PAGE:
Joy for Kirinyaga residents as 3 more bridges completed

Gachuria Muoyo bridge in Tebere Ward

Residents crossing the newly constructed Gachuria Muoyo bridge in Tebere Ward. Kirinyaga County has completed the building of three more bridges which will help ease movement.

Photo credit: George Munene | Nation Media Group

Kirinyaga County has completed the building of three more bridges which will help ease access to markets, schools and health facilities for the residents.

The new bridges in Mukure, Kabare and Tebere wards have brought joy to scores of villagers who had to endure the pain of walking long distances to get basic services.

The three facilities, which are part of Governor Anne Waiguru’s road rehabilitation and transport sector transformation projects, are estimated to serve more than 30,000 people.

These bridges will open up most of the areas which had remained cut off from other parts of the region.

Villagers says that they have been using wooden make-shift bridges to cross crocodile-infested rivers as they take farm produce to the market.

The makeshift footbridge would sometimes be washed away by water when the rivers swell.

Karia bridge in Kabare Ward has now connected people living in Kiritini and Mikarara sub-locations.

Kahuho-ini bridge in Mukure

A rider crossing the new Kahuho-ini bridge in Mukure Ward, Kirinyaga County.

Photo credit: George Munene | Nation Media Group

Lives changed

Area MCA Comba Nyaga thanked Governor Waiguru for allocating funds for the completion of the project, adding that residents would walk for five kilometres to access hospitals, shopping centres, markets and Kirima Dairy to deliver milk but they can now get to the facilities easily.

“This bridge has completely changed our lives, it has eased our mobility and even our children will be able to access schools as we deliver milk, tea and coffee to factories without spending much on transport,” said Mr Comba.

Mr Ephantus Kagiri says in the past, some of the residents have lost lives while wading through the swollen river before the bridge was constructed.

“We have lost lives here. We would wade through the water to get easy access to the market or walk for five kilometres, and, to us this bridge is a true testimony of the ongoing transformation brought about by devolution,” Mr Kagiri said.

Kahuho-ini bridge in Mukure Ward is now also complete.

Residents say the bridge has eased access to Kariani Coffee Factory, nearby schools and Karima-ini Dispensary.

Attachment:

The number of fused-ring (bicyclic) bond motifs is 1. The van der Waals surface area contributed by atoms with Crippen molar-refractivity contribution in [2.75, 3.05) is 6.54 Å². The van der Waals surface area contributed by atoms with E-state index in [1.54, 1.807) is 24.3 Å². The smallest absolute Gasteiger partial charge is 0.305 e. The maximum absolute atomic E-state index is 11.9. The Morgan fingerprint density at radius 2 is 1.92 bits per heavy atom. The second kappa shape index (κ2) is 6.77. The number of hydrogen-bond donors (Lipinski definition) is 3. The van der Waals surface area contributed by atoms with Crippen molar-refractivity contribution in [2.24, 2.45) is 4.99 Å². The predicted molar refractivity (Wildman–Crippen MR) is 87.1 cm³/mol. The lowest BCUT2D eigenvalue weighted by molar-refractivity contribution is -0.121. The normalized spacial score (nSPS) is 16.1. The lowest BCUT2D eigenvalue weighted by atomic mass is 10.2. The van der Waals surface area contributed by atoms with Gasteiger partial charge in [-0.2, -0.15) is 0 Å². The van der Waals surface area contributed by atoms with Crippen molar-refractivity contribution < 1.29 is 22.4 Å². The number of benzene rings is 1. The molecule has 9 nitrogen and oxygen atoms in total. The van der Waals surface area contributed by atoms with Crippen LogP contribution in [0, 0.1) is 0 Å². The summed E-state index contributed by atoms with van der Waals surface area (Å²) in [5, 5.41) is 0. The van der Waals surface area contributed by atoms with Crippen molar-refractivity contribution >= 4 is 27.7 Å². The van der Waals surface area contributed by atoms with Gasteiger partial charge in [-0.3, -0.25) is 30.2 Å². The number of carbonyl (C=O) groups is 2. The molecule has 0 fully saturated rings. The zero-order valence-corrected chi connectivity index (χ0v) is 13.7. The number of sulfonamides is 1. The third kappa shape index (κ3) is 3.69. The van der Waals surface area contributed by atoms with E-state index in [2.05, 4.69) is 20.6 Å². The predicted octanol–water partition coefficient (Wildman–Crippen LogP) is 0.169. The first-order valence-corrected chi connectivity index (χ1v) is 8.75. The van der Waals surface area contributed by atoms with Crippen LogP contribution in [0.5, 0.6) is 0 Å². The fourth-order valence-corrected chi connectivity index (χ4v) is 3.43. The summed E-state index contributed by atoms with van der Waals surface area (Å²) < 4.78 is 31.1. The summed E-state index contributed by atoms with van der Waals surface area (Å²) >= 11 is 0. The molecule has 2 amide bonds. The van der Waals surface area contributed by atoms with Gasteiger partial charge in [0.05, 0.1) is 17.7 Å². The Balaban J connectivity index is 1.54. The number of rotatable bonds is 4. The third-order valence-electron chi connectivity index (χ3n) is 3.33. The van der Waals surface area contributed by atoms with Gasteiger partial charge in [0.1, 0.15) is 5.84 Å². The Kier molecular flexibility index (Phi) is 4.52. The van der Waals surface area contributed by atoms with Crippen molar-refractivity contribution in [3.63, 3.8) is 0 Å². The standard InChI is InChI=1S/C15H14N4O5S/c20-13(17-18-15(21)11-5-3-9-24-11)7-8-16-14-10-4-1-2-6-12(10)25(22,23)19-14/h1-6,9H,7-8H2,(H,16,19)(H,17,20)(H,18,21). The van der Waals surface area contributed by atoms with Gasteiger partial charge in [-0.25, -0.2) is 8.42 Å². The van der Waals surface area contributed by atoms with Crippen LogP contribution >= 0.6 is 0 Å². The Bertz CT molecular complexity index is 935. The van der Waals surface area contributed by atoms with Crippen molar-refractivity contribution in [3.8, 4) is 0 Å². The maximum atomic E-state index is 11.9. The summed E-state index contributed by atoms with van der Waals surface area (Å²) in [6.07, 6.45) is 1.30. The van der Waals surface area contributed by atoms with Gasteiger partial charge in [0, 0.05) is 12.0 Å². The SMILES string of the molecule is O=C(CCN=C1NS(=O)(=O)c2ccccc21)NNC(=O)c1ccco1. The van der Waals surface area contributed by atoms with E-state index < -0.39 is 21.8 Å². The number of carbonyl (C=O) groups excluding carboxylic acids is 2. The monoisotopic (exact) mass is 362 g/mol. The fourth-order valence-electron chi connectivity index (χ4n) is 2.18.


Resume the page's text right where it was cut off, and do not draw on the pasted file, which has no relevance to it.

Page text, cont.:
The completion of Gacuria Muoyo bridge, connecting Murinduko and Tebere wards across the crocodile-infested River Nyamindi, has also come as a big relief to farmers, school going children and traders.

The bridge will serve over 5,000 people living in Ndindiruku, Kiumbu, Marurumo, Miatuini and South Ngariama in Mwea Constituency.

Gacuria Muoyo literally means “putting your life on the line”.

Makeshift footbridge

Residents say for a long time, they had to cross the river using the wooden makeshift footbridge and that sometimes, people would be washed away by water together with the bridge while crossing the swollen river.

John Githaka, a resident of Miatuini village, says the wooden bridge was like a death trap as he remembers vividly some years back he witnessed two school children being washed away while crossing the river.

“The wooden facility was our bridge to death; many lives have been lost here. You would hold onto your heart while crossing using the wooden bridge because anything could happen. You can slip and fall into the river or the structure can be washed away by water,” he said.

Residents had to travel for around 50 kilometres to access Wang’uru market.

“There are people who have been washed away together with the makeshift bridge never to be seen again,” added another resident, Rosemary Wanjiku.

Governor Anne Waiguru says from time immemorial, residents from villages near the river had to endure using a makeshift wooden bridge to get access to trading centres, posing a risk to their lives and making transport of farm produce costly.

Infrastructure project

The governor says the bridges are part of the road infrastructure meant spur economic growth by easing transportation of produce like coffee, tea, milk, tomatoes, French beans, watermelons and rice to the market and increasing employment opportunities in the transport sector.

"The county has embarked on a massive road improvement programme that will open up the interior parts of the county for sustained social and economic development. We are building bridges to ensure our farmers and traders have short and fast access to markets," she said.

Ms Waiguru says bridges and better roads have led to improved household incomes since families can easily transport their farm produce such as bananas, vegetables and rice to the market.

The governor has already commissioned another bridge across River Nyamindi and Mahiga-ini.

The county has also completed building Getuya, Mutonga, Karoboti and Kigua Njamba foot bridges which are expected to ease movement.

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